Rio 2 Review: Amazon-ly Bad


Okay, okay, okay. Let’s do this.

Rio 2 is the sequel to blughghghghghghghJemaineClementwasprettygoodIguessblughghghgh, which wasn’t all that good to begin with. It wasn’t quite as inane or contemptible as Turbo or Free Birds but its story still hinged entirely on getting two birds to fuck while fleeing for their very lives from a cannibal. Oh, and they were in bondage the whole time. That must have been a weird pitch meeting.

But the pitch meeting for Rio 2 must have been pretty straightforward. “The first one made money, so let’s slap something together quick.” And slap they did, coming up with a story that’s one part Avatar, one part National Lampoon’s Amazon Vacation and fifty-seven parts shameless padding.

Blue (Jesse Eisenberg) and Jewel (Anne Hathaway) are living in sin at a wildlife preserve with their three troublemaking children, the kind of hyperactive brats who would have fought off home invaders back in the early 1990s, when the attempted murder of children was temporarily considered hilarious. But I digress. In my defense, so does Rio 2

Anyway, their human benefactors Linda (Leslie Mann) and Tulio (Rodrigo Santoro) find evidence of more endangered Blue Macaws in the Amazon rainforest which Blue and Jewel happen to see on TV and dear god in heaven is this forced, but anyway they take their kids and for no good reason all the supporting cast members from Rio 1 on a road trip to find Jewel’s father but Blue is too domesticated to fit in and Bruno Mars plays a cooler Blue Macaw with designs on Jewel but Blue can’t peel a Brazil nut and he’s way too attached to his fanny pack and he accidentally starts a war and I really want to stop writing this sentence but it just goes on and on even though there’s only enough plot to fill a 22-minute episode of a TV cartoon series.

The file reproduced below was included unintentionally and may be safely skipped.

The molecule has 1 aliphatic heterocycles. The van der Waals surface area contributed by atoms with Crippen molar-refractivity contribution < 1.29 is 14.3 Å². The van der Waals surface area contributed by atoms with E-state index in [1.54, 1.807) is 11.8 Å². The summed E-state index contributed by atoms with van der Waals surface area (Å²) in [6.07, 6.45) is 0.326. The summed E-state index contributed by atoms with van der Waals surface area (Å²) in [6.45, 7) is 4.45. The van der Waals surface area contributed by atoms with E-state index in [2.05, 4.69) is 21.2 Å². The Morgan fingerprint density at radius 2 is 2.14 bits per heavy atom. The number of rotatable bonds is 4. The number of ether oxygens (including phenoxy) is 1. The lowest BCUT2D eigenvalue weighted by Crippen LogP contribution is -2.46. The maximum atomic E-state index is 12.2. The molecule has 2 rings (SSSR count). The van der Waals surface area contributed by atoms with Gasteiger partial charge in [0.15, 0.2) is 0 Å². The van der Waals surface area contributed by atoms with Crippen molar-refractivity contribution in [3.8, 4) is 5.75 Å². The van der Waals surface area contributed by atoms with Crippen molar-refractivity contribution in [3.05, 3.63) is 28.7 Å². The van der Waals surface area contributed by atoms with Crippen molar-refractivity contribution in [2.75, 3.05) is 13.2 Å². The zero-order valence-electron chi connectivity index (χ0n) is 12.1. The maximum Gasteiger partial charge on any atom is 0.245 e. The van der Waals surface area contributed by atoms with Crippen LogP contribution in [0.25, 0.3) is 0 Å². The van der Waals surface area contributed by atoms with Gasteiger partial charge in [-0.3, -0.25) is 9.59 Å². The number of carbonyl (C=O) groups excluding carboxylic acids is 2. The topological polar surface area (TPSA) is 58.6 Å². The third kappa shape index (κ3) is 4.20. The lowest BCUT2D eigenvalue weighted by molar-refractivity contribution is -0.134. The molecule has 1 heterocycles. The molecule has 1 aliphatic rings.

The gist of it is this: Rio was all about a domesticated bird who was forced into the real world and found himself in the process. Rio 2 is all about a domesticated bird who is forced into the real world again and then forced to change in order to please his common-law wife. After Blue struggles to fit in with his people in their native habitat, repeatedly victimized by passive-aggressive condescension from his quasi-father-in-law and a pervasive, institutionalized disrespect for his adopted human culture, he tells Jewel that he hates it in the jungle. So she tearfully begs him to stop thinking about himself all the time, even though literally every decision he’s made throughout the movie was an act of self-sacrifice to make her happy. So he changes for her even more, even though she hasn’t stuck up for him once or even willingly made a single concession to his own personal needs, and then the movie ends “happily.”

Yes, there’s lip service paid to the idea that xenophobia is bad, but the important thing is that Jewel never apologizes for taking advantage of Blue’s affections or for ignoring his plight, so that’s the moral: you should change who you are, because then maybe your significant other will cut you some slack. Not that every single movie needs to be progressive but Jesus, does anyone think that’s healthy?

There’s more going on in Rio 2 but none of it matter. It’s all just a distraction. The cannibal cockatiel Nigel (Jemaine Clement) is back for revenge with a poisonous frog named Gabi (Kristen Chenoweth) who’s in love with him even though they can never touch, but he gets distracted when Blue’s sidekicks cast him in a show that they’re producing for no reason. There’s a corrupt lumber magnate (Miguel Ferrer) who threatens the Blue Macaws’ habitat so the film can end with a violent action sequence. There’s a clan of red parrots who play soccer and who are going to starve the Blue Macaws to death, a subplot that never gets resolved by the way, so I guess the heroes are all going to die of starvation before Rio 3 can come out. Thank goodness.

Once I am again confronted with an animated film whose existence is entirely predicated on the insulting theory that kids will watch anything. And again I am forced to point out that if kids will watch anything, then they will also watch something good. Don’t take your kids to see Rio 2. They may complain but they’ll see it eventually. It’ll be on cable or their teacher will be hung over and put on a video someday. Don’t pay for this. Don’t encourage this. Don’t be a doormat, especially for lazy-ass franchises.

William Bibbiani is the editor of CraveOnline’s Film Channel and co-host of The B-Movies Podcast. Follow him on Twitter at @WilliamBibbiani.


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